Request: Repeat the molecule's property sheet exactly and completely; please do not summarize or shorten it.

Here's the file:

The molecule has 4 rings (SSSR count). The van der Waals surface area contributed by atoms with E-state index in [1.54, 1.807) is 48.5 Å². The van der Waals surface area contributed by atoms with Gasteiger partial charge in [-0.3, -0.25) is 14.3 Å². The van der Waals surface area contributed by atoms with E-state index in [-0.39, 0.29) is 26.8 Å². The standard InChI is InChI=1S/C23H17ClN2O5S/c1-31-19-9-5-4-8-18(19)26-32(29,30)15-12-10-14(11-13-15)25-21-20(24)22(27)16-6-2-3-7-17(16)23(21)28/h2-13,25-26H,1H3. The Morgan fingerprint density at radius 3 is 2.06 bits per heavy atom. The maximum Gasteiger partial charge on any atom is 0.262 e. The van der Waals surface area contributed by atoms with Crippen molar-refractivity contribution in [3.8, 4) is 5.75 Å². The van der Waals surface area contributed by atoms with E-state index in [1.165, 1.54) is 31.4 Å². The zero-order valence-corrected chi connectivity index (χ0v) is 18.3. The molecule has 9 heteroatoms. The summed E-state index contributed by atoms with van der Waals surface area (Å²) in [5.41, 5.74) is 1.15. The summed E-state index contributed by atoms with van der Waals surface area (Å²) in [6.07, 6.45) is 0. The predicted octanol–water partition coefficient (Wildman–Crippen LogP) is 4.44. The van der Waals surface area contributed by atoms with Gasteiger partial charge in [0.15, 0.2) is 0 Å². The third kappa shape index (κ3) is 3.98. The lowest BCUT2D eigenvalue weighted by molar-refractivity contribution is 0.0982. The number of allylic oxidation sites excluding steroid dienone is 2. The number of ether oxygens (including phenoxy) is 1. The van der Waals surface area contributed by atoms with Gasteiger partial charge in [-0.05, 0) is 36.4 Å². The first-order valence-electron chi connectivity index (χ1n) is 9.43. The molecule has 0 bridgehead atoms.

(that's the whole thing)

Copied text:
The molecule has 4 rings (SSSR count). The van der Waals surface area contributed by atoms with E-state index in [1.54, 1.807) is 48.5 Å². The van der Waals surface area contributed by atoms with Gasteiger partial charge in [-0.3, -0.25) is 14.3 Å². The van der Waals surface area contributed by atoms with E-state index in [-0.39, 0.29) is 26.8 Å². The standard InChI is InChI=1S/C23H17ClN2O5S/c1-31-19-9-5-4-8-18(19)26-32(29,30)15-12-10-14(11-13-15)25-21-20(24)22(27)16-6-2-3-7-17(16)23(21)28/h2-13,25-26H,1H3. The Morgan fingerprint density at radius 3 is 2.06 bits per heavy atom. The maximum Gasteiger partial charge on any atom is 0.262 e. The van der Waals surface area contributed by atoms with Crippen molar-refractivity contribution in [3.8, 4) is 5.75 Å². The van der Waals surface area contributed by atoms with E-state index in [1.165, 1.54) is 31.4 Å². The zero-order valence-corrected chi connectivity index (χ0v) is 18.3. The molecule has 9 heteroatoms. The summed E-state index contributed by atoms with van der Waals surface area (Å²) in [5.41, 5.74) is 1.15. The summed E-state index contributed by atoms with van der Waals surface area (Å²) in [6.07, 6.45) is 0. The predicted octanol–water partition coefficient (Wildman–Crippen LogP) is 4.44. The van der Waals surface area contributed by atoms with Gasteiger partial charge in [0.15, 0.2) is 0 Å². The third kappa shape index (κ3) is 3.98. The lowest BCUT2D eigenvalue weighted by molar-refractivity contribution is 0.0982. The number of allylic oxidation sites excluding steroid dienone is 2. The number of ether oxygens (including phenoxy) is 1. The van der Waals surface area contributed by atoms with Gasteiger partial charge in [-0.05, 0) is 36.4 Å². The first-order valence-electron chi connectivity index (χ1n) is 9.43. The molecule has 0 bridgehead atoms.